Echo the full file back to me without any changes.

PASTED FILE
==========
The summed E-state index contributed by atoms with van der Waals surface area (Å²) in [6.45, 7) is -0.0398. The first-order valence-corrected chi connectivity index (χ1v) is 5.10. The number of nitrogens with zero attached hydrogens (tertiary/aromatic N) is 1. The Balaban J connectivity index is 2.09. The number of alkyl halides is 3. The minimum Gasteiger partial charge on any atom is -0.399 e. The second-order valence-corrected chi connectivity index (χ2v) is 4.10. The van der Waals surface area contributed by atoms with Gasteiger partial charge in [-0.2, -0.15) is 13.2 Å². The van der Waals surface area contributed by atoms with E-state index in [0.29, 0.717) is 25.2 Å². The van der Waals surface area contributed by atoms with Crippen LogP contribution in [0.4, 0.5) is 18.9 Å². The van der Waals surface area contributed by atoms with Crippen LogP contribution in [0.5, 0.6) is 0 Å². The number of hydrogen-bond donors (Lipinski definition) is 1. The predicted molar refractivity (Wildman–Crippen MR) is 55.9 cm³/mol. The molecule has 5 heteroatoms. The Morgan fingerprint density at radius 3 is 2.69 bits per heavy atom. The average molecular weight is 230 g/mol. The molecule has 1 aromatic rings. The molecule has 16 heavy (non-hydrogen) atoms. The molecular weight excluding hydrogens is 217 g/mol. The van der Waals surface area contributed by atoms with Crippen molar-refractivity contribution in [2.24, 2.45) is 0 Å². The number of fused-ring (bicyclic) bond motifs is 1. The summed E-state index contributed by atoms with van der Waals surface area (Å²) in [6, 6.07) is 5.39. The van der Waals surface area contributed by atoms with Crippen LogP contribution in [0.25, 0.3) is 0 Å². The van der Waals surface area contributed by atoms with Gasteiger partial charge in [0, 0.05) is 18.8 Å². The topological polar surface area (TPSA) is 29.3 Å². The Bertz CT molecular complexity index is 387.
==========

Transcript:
The summed E-state index contributed by atoms with van der Waals surface area (Å²) in [6.45, 7) is -0.0398. The first-order valence-corrected chi connectivity index (χ1v) is 5.10. The number of nitrogens with zero attached hydrogens (tertiary/aromatic N) is 1. The Balaban J connectivity index is 2.09. The number of alkyl halides is 3. The minimum Gasteiger partial charge on any atom is -0.399 e. The second-order valence-corrected chi connectivity index (χ2v) is 4.10. The van der Waals surface area contributed by atoms with Gasteiger partial charge in [-0.2, -0.15) is 13.2 Å². The van der Waals surface area contributed by atoms with E-state index in [0.29, 0.717) is 25.2 Å². The van der Waals surface area contributed by atoms with Crippen LogP contribution in [0.4, 0.5) is 18.9 Å². The van der Waals surface area contributed by atoms with Crippen LogP contribution in [0.5, 0.6) is 0 Å². The number of hydrogen-bond donors (Lipinski definition) is 1. The predicted molar refractivity (Wildman–Crippen MR) is 55.9 cm³/mol. The molecule has 5 heteroatoms. The Morgan fingerprint density at radius 3 is 2.69 bits per heavy atom. The average molecular weight is 230 g/mol. The molecule has 1 aromatic rings. The molecule has 16 heavy (non-hydrogen) atoms. The molecular weight excluding hydrogens is 217 g/mol. The van der Waals surface area contributed by atoms with Crippen molar-refractivity contribution in [2.24, 2.45) is 0 Å². The number of fused-ring (bicyclic) bond motifs is 1. The summed E-state index contributed by atoms with van der Waals surface area (Å²) in [6, 6.07) is 5.39. The van der Waals surface area contributed by atoms with Crippen LogP contribution in [0.25, 0.3) is 0 Å². The van der Waals surface area contributed by atoms with Gasteiger partial charge in [0, 0.05) is 18.8 Å². The topological polar surface area (TPSA) is 29.3 Å². The Bertz CT molecular complexity index is 387.